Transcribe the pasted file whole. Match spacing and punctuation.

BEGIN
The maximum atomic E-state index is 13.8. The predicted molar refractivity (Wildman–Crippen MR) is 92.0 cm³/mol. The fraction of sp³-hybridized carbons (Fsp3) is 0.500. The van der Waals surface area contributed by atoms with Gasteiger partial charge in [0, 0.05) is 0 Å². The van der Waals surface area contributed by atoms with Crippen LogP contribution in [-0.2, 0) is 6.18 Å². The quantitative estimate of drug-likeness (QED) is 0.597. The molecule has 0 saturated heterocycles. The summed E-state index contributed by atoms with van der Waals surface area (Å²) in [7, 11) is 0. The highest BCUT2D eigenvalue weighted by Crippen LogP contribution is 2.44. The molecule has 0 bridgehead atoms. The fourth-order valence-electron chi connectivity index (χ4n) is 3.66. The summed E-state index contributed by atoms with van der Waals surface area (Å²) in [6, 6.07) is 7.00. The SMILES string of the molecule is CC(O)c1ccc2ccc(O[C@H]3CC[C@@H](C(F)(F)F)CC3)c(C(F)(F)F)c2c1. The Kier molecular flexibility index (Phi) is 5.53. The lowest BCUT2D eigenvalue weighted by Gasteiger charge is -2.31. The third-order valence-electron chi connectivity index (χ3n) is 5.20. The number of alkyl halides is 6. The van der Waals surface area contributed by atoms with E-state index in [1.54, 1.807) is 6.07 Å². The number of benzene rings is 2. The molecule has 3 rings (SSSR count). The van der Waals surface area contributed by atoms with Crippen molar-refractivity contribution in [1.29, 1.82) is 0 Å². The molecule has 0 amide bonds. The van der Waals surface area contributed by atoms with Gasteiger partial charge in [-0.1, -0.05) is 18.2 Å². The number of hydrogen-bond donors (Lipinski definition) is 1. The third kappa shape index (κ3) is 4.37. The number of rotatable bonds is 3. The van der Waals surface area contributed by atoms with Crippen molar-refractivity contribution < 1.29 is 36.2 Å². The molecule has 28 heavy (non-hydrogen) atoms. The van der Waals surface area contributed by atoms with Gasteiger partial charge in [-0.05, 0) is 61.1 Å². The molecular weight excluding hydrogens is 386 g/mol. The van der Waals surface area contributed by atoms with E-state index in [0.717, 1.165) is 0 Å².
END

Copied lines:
The maximum atomic E-state index is 13.8. The predicted molar refractivity (Wildman–Crippen MR) is 92.0 cm³/mol. The fraction of sp³-hybridized carbons (Fsp3) is 0.500. The van der Waals surface area contributed by atoms with Gasteiger partial charge in [0, 0.05) is 0 Å². The van der Waals surface area contributed by atoms with Crippen LogP contribution in [-0.2, 0) is 6.18 Å². The quantitative estimate of drug-likeness (QED) is 0.597. The molecule has 0 saturated heterocycles. The summed E-state index contributed by atoms with van der Waals surface area (Å²) in [7, 11) is 0. The highest BCUT2D eigenvalue weighted by Crippen LogP contribution is 2.44. The molecule has 0 bridgehead atoms. The fourth-order valence-electron chi connectivity index (χ4n) is 3.66. The summed E-state index contributed by atoms with van der Waals surface area (Å²) in [6, 6.07) is 7.00. The SMILES string of the molecule is CC(O)c1ccc2ccc(O[C@H]3CC[C@@H](C(F)(F)F)CC3)c(C(F)(F)F)c2c1. The Kier molecular flexibility index (Phi) is 5.53. The lowest BCUT2D eigenvalue weighted by Gasteiger charge is -2.31. The third-order valence-electron chi connectivity index (χ3n) is 5.20. The number of alkyl halides is 6. The van der Waals surface area contributed by atoms with E-state index in [1.54, 1.807) is 6.07 Å². The number of benzene rings is 2. The molecule has 3 rings (SSSR count). The van der Waals surface area contributed by atoms with Crippen molar-refractivity contribution in [1.29, 1.82) is 0 Å². The molecule has 0 amide bonds. The van der Waals surface area contributed by atoms with Gasteiger partial charge in [-0.1, -0.05) is 18.2 Å². The number of hydrogen-bond donors (Lipinski definition) is 1. The third kappa shape index (κ3) is 4.37. The number of rotatable bonds is 3. The van der Waals surface area contributed by atoms with Crippen molar-refractivity contribution < 1.29 is 36.2 Å². The molecule has 28 heavy (non-hydrogen) atoms. The van der Waals surface area contributed by atoms with Gasteiger partial charge in [-0.05, 0) is 61.1 Å². The molecular weight excluding hydrogens is 386 g/mol. The van der Waals surface area contributed by atoms with E-state index in [0.717, 1.165) is 0 Å².